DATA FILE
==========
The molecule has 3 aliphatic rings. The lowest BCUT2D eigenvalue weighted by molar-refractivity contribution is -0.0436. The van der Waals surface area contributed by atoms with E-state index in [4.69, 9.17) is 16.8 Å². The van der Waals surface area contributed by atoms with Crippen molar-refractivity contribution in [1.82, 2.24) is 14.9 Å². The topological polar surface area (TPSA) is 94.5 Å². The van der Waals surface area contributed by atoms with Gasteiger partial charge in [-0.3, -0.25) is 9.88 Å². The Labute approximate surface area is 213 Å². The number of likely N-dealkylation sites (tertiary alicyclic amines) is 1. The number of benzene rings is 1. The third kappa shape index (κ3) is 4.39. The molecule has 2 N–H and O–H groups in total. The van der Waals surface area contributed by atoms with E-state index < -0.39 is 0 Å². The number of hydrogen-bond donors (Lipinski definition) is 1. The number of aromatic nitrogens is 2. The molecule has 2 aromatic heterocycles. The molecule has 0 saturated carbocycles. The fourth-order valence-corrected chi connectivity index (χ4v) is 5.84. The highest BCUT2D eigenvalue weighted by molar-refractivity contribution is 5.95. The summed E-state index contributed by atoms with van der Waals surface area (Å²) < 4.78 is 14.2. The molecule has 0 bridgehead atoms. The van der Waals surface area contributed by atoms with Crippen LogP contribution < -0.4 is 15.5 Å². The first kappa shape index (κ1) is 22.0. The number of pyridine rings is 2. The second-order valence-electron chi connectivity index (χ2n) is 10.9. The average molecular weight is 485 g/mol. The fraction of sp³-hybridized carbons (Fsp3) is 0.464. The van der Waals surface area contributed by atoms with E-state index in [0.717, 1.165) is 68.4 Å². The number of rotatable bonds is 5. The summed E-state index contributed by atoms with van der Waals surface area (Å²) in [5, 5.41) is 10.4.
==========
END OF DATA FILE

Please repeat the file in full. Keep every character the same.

The molecule has 3 aliphatic rings. The lowest BCUT2D eigenvalue weighted by molar-refractivity contribution is -0.0436. The van der Waals surface area contributed by atoms with E-state index in [4.69, 9.17) is 16.8 Å². The van der Waals surface area contributed by atoms with Crippen molar-refractivity contribution in [1.82, 2.24) is 14.9 Å². The topological polar surface area (TPSA) is 94.5 Å². The van der Waals surface area contributed by atoms with Gasteiger partial charge in [-0.3, -0.25) is 9.88 Å². The Labute approximate surface area is 213 Å². The number of likely N-dealkylation sites (tertiary alicyclic amines) is 1. The number of benzene rings is 1. The third kappa shape index (κ3) is 4.39. The molecule has 2 N–H and O–H groups in total. The van der Waals surface area contributed by atoms with E-state index < -0.39 is 0 Å². The number of hydrogen-bond donors (Lipinski definition) is 1. The number of aromatic nitrogens is 2. The molecule has 2 aromatic heterocycles. The molecule has 0 saturated carbocycles. The fourth-order valence-corrected chi connectivity index (χ4v) is 5.84. The highest BCUT2D eigenvalue weighted by molar-refractivity contribution is 5.95. The summed E-state index contributed by atoms with van der Waals surface area (Å²) < 4.78 is 14.2. The molecule has 0 bridgehead atoms. The van der Waals surface area contributed by atoms with Crippen LogP contribution < -0.4 is 15.5 Å². The first kappa shape index (κ1) is 22.0. The number of pyridine rings is 2. The second-order valence-electron chi connectivity index (χ2n) is 10.9. The average molecular weight is 485 g/mol. The fraction of sp³-hybridized carbons (Fsp3) is 0.464. The van der Waals surface area contributed by atoms with E-state index in [0.717, 1.165) is 68.4 Å². The number of rotatable bonds is 5. The summed E-state index contributed by atoms with van der Waals surface area (Å²) in [5, 5.41) is 10.4.